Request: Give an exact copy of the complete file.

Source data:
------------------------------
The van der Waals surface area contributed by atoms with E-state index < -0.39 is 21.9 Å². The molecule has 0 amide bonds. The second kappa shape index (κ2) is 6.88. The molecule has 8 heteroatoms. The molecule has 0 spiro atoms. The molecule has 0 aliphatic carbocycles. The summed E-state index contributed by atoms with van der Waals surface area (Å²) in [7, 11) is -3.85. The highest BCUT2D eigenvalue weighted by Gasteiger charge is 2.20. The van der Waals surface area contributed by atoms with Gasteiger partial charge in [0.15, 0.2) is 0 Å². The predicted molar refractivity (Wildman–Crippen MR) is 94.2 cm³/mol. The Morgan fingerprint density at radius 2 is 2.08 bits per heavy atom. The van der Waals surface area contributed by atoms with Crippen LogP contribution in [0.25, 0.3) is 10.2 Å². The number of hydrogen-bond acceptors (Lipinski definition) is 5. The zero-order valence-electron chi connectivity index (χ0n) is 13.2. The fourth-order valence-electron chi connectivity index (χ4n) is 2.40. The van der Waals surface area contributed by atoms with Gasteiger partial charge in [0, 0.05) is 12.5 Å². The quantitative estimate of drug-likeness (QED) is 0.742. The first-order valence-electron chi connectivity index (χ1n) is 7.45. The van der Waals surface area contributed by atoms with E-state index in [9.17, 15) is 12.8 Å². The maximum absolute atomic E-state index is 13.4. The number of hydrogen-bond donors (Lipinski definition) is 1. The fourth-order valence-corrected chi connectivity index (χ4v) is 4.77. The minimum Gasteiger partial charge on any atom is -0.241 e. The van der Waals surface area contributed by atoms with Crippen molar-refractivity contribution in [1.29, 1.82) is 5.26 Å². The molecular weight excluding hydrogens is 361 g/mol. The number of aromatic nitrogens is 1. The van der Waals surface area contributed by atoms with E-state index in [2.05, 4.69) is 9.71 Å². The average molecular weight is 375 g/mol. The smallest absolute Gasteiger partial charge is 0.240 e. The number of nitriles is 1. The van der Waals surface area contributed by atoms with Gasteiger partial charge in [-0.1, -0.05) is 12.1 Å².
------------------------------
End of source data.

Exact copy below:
The van der Waals surface area contributed by atoms with E-state index < -0.39 is 21.9 Å². The molecule has 0 amide bonds. The second kappa shape index (κ2) is 6.88. The molecule has 8 heteroatoms. The molecule has 0 spiro atoms. The molecule has 0 aliphatic carbocycles. The summed E-state index contributed by atoms with van der Waals surface area (Å²) in [7, 11) is -3.85. The highest BCUT2D eigenvalue weighted by Gasteiger charge is 2.20. The van der Waals surface area contributed by atoms with Gasteiger partial charge in [0.15, 0.2) is 0 Å². The predicted molar refractivity (Wildman–Crippen MR) is 94.2 cm³/mol. The Morgan fingerprint density at radius 2 is 2.08 bits per heavy atom. The van der Waals surface area contributed by atoms with Crippen LogP contribution in [0.25, 0.3) is 10.2 Å². The number of hydrogen-bond acceptors (Lipinski definition) is 5. The zero-order valence-electron chi connectivity index (χ0n) is 13.2. The fourth-order valence-electron chi connectivity index (χ4n) is 2.40. The van der Waals surface area contributed by atoms with Gasteiger partial charge in [0, 0.05) is 12.5 Å². The quantitative estimate of drug-likeness (QED) is 0.742. The first-order valence-electron chi connectivity index (χ1n) is 7.45. The van der Waals surface area contributed by atoms with E-state index in [9.17, 15) is 12.8 Å². The maximum absolute atomic E-state index is 13.4. The number of hydrogen-bond donors (Lipinski definition) is 1. The fourth-order valence-corrected chi connectivity index (χ4v) is 4.77. The minimum Gasteiger partial charge on any atom is -0.241 e. The van der Waals surface area contributed by atoms with Crippen molar-refractivity contribution in [1.29, 1.82) is 5.26 Å². The molecular weight excluding hydrogens is 361 g/mol. The number of aromatic nitrogens is 1. The van der Waals surface area contributed by atoms with E-state index in [2.05, 4.69) is 9.71 Å². The average molecular weight is 375 g/mol. The smallest absolute Gasteiger partial charge is 0.240 e. The number of nitriles is 1. The van der Waals surface area contributed by atoms with Gasteiger partial charge in [-0.1, -0.05) is 12.1 Å².